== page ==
Developing an information search strategy: Sources
Cover and access
In order to select a source, you need to know a few things about it:
- subjects covered
- dates, languages,
- types of documents (bibliographic elements, articles, patents, pictures, digital data, …)
● Information delivered:
Bibliographic reference, abstract or full text for the whole database.
Access to full text on part of the database: Moving wall or embargo on archives or conversely, partial subscription for the most recent numbers.
● Conditions for access:
- free access online / University memberships and access restricted to university space / University membership and remote access with password.
- immediate access to bibliographic elements and access to full text via a link resolver and in accordance with memberships at your university.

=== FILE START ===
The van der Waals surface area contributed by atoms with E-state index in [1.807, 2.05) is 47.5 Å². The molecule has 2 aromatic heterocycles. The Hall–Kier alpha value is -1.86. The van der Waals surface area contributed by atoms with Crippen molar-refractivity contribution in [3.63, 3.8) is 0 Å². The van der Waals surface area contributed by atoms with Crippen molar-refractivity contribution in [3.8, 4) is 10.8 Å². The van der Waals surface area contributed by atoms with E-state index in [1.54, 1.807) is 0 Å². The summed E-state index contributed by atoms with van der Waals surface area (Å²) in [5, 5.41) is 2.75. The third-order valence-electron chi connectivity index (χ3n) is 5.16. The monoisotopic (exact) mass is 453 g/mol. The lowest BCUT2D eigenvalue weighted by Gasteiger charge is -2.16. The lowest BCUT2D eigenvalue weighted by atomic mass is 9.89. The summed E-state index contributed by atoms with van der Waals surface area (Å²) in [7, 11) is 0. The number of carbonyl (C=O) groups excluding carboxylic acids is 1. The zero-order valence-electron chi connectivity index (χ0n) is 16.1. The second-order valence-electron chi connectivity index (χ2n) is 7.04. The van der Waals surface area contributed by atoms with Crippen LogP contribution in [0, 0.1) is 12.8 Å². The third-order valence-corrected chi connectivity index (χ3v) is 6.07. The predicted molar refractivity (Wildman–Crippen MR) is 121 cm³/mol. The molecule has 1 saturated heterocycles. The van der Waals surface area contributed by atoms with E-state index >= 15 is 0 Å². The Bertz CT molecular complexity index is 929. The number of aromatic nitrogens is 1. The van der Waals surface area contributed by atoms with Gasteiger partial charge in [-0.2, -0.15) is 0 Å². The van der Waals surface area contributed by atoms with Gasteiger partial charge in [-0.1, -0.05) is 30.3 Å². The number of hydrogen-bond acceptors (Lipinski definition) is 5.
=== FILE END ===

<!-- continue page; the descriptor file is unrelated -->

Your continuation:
Base de données (Database), 2008, Stéphane Pouyllau. Licence CC BY-NC-SA. Source: Flickr
Indexation, search interface and information presentation
Not all sources offer the same ranking options.
These options depend on the method used for indexing the documents, on available operators and possible restrictions.
The best ones rank results for a request by review, by author, by laboratory, by topic and thus offer a chance to multiply, in a few clicks, the perspectives on a topic (see the restrictions tab).
The quality of the information delivered by a source is the result of an editing process which you need to either be familiar with or imagine.
Does the selected source of information propose heterogeneous pages, academic website pages, scientific articles, selected and ranked review articles, with a high profile advisory board?
The most sophisticated databases offer watch services for identified users (for instance: monitoring Ebsco databases via RSS feed), they also allow saving the results of a search, edit or export of a bibliography or of annotations.